The LDS Church prides itself in being an international church, with stakes and temples in many countries. With large numbers of members in Latin America, the Pacific Islands, and the Philippines, and with stakes, temples, wards, and branches throughout most of Africa, Europe, Australia, and the rest of Asia, we are indeed an international church. But the message sometimes has trouble getting through.
Being an international church requires adaptation. Scouts is strongly touted as an important arm of the Young Men's program in the church. But only in the U.S. As this is an international church, how will the church deal with this? I don't see enough interest internationally in young men joining their countries' version of the BSA. Clearly they have working programs without involving the scouting program. So why is it continued here in the U.S.? How much longer will the international church continue its strong ties with the Boy Scouts of America? Couldn't the church create its own program for both Young Men and Young Women that stresses life skills (cooking, first aid, etc.), outdoor experiences (camping, hiking, rafting, etc.), and introductions to different career paths? Frankly, I'm not convinced the BSA is doing a great job here. I think the church could create a better program and involve all young members of the church, regardless of their gender or country, in that program. It would be great if young members in every country could have access to those same resources, tailored of course to the individual country.
Release time seminary is another issue. Go a couple hundred miles outside the Mormon Corridor and no one does release time seminary. So the question is, why does the church do it here? In Cincinnati, seminary teacher was just another demanding calling, the seminary teacher was unpaid, and kids got up bright and early in order to attend before school. There was no issue with potential priestcraft, no paid want-to-be-clergy. (Well, excluding potentially-paid CES professionals, and I've only met one of those outside of Utah, and most of his students knew more about the gospel and about real life than he did). Here in the Mormon Corridor, vast amounts of tithing money pays for teachers to teach your kids gospel subjects. And quite honestly, professional seminary teachers don't have any more special gospel knowledge than unpaid seminary teachers in Cincinnati do. The international church does things one way, and the Utah church does things another. It would be incredibly easy to call volunteer seminary teachers from each ward and have them teach early morning seminary in a church building each morning before school. Why the discrepancy?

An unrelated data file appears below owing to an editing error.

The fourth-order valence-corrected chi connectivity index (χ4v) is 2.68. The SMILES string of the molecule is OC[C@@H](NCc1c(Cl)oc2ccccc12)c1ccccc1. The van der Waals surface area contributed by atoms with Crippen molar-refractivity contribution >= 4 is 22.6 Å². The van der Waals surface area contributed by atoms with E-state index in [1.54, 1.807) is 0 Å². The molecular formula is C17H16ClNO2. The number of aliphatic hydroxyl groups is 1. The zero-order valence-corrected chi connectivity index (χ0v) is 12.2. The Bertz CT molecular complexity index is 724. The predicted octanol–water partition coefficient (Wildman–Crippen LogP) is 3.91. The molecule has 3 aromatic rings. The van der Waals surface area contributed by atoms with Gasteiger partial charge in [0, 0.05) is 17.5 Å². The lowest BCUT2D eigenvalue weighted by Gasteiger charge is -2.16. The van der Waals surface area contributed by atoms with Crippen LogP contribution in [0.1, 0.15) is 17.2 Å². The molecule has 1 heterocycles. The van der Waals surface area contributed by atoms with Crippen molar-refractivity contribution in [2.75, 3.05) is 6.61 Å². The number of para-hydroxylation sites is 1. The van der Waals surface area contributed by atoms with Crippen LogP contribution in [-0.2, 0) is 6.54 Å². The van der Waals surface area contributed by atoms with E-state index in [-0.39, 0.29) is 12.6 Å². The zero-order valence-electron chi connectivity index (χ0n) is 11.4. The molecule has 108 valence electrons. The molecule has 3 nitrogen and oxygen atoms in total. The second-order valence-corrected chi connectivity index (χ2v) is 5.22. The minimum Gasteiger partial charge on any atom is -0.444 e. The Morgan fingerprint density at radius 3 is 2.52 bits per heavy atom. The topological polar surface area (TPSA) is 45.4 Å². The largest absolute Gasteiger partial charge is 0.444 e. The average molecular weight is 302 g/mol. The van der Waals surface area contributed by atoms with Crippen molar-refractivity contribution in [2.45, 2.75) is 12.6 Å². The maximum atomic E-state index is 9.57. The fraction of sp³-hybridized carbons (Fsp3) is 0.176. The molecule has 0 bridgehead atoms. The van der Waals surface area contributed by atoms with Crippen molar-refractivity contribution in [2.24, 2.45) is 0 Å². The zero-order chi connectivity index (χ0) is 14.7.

The other growing pain issue I've noticed is that those who speak to an international church often forget their audience and start to think that everyone they're speaking to grew up in small-town Idaho. (For the record, my kids are growing up in small-town Idaho.) Concepts like American football are referred to with the expectation that everyone knows what football is, and without even thinking of the fact that many listeners will become confused because many English speakers understand "football" to mean "soccer" and the speaker doesn't make himself clear by referring specifically to "American football." Listeners are told to not delay marriage or lobby for women's rights when some of the listeners live in or come from countries where women typically get married before age 18 or where women don't have many rights. Granted, remarks made in General Conference are more likely to make it to a wide international audience, but even university-level devotionals will include as their audience many international students, and in this information age devotionals can just as easily be listened to in Pakistan as in Provo. Those speaking to a world-wide church need to remember they're speaking to a world-wide church. Discussion of scouting and many other issues should be done at the local, and not the world-wide, level. And if they're done at the world-wide level, by all means they need to be qualified by a statement like, "Here in the United States..."
We're an international church. We're experiencing some growing pains. But we need to get used to our new position and adapt if we truly want to be seen as an international church.